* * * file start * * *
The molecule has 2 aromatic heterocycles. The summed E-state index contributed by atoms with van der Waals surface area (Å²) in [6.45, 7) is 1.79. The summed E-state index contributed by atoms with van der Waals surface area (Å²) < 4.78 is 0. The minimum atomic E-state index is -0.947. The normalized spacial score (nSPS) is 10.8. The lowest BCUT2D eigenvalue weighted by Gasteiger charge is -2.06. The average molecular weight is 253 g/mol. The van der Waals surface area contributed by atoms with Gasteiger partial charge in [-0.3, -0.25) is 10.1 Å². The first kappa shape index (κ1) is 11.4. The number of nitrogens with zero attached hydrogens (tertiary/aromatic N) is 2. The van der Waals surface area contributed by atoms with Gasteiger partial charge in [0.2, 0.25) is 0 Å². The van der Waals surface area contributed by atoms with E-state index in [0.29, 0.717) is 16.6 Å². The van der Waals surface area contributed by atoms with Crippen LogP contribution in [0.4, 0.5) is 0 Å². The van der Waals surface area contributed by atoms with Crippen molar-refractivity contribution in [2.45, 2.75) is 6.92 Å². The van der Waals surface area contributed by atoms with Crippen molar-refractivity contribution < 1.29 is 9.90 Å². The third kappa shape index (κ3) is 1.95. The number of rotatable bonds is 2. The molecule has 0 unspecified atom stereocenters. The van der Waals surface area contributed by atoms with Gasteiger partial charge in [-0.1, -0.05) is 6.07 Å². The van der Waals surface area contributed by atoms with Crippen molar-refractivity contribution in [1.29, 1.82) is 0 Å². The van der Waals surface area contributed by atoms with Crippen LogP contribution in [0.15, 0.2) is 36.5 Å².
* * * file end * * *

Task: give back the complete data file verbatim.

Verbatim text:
The molecule has 2 aromatic heterocycles. The summed E-state index contributed by atoms with van der Waals surface area (Å²) in [6.45, 7) is 1.79. The summed E-state index contributed by atoms with van der Waals surface area (Å²) < 4.78 is 0. The minimum atomic E-state index is -0.947. The normalized spacial score (nSPS) is 10.8. The lowest BCUT2D eigenvalue weighted by Gasteiger charge is -2.06. The average molecular weight is 253 g/mol. The van der Waals surface area contributed by atoms with Gasteiger partial charge in [-0.3, -0.25) is 10.1 Å². The first kappa shape index (κ1) is 11.4. The number of nitrogens with zero attached hydrogens (tertiary/aromatic N) is 2. The van der Waals surface area contributed by atoms with Gasteiger partial charge in [0.2, 0.25) is 0 Å². The van der Waals surface area contributed by atoms with E-state index in [0.29, 0.717) is 16.6 Å². The van der Waals surface area contributed by atoms with Crippen LogP contribution in [0.4, 0.5) is 0 Å². The van der Waals surface area contributed by atoms with Crippen molar-refractivity contribution in [2.45, 2.75) is 6.92 Å². The van der Waals surface area contributed by atoms with Crippen molar-refractivity contribution < 1.29 is 9.90 Å². The third kappa shape index (κ3) is 1.95. The number of rotatable bonds is 2. The molecule has 0 unspecified atom stereocenters. The van der Waals surface area contributed by atoms with Gasteiger partial charge in [-0.1, -0.05) is 6.07 Å². The van der Waals surface area contributed by atoms with Crippen molar-refractivity contribution in [1.29, 1.82) is 0 Å². The van der Waals surface area contributed by atoms with Crippen LogP contribution in [0.15, 0.2) is 36.5 Å².